UN mediator for the Sahara says he is “encouraged” by the beginnings of his mission

The UN Secretary-General’s new envoy for the Sahara, Horst Köhler, who succeeded US diplomat Christopher Ross, seemed upbeat Wednesday in New York based on the results of his first mission to North Africa.

Following his first briefing to the Security Council about his consultations with the parties concerned by the Sahara issue, during his mid-October tour in the region, Köhler said he was “encouraged” by exchanges with members of the Security Council.

However, no details emerged in the UN corridors on the content of Köhler’s briefing on his mission in the region. The mission was conducted in the wake of the decision of the UNSG Antonio Guterres to instill into the negotiations on the Sahara, “a new dynamic and a new spirit”.

The new dynamic wanted by Guterres for the final political settlement of the Moroccan Sahara issue seems to be supported and appreciated by most stakeholders in this territorial dispute.

The Security Council members welcomed the recent visit to the region by the UN Secretary-General’s Personal Envoy, deeming the tour is likely to give a “new momentum” to push the political settlement process forward, said the President of the Council for the month of November, Italian Ambassador Sebastiano Cardi.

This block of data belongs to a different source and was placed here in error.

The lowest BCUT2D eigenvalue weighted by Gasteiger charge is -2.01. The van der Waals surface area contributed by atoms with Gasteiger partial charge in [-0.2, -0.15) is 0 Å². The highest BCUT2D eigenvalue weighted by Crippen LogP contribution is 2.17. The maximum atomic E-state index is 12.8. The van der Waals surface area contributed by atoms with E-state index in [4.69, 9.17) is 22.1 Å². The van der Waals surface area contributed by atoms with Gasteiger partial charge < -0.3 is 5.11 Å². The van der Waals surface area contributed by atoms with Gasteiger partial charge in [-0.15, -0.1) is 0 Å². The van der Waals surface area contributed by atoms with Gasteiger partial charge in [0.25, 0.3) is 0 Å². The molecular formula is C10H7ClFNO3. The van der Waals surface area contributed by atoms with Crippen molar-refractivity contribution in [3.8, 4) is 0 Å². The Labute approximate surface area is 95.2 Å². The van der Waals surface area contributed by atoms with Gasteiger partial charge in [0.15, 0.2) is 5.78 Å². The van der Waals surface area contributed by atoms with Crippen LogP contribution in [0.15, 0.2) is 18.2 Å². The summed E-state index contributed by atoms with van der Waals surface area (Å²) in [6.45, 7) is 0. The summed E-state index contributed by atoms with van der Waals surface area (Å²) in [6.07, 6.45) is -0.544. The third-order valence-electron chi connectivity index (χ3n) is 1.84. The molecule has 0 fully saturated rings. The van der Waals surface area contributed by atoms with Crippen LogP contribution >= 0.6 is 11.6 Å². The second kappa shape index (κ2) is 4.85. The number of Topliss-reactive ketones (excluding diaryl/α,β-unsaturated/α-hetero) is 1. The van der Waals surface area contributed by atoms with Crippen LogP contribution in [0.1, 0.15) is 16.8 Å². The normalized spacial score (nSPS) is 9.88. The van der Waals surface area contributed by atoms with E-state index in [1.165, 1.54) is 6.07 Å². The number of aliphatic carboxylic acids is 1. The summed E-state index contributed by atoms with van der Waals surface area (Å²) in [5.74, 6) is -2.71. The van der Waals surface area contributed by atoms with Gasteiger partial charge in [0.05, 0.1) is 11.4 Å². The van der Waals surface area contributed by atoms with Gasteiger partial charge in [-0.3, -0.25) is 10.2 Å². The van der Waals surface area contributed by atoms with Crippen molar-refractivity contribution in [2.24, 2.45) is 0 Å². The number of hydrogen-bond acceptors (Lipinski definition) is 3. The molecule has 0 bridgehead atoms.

This is also the case of the King of Morocco Mohammed VI. In his latest speech on November 6, he said that Morocco remained committed to engaging in the current dynamic wished by Antonio Guterres, and to cooperate with his Personal Envoy, Horst Köhler, as long as the firmly established principles and terms of reference on which the Moroccan position is based are respected.

However, the Moroccan sovereign made it clear that “no settlement of the Sahara affair is possible outside the framework of Morocco’s full sovereignty over its Sahara, and outside the framework of the Autonomy Initiative, which has been declared serious and credible by the international community”.
Moroccans hope that this message was grasped by the new UN mediator in the conflict artificially created by the Algerian and Libyan regimes. The German diplomat Köhler is urged to avoid the diplomatic blunders committed by his American predecessor, Christopher Ross, and his boss, South Korean Ban Ki-Moon.


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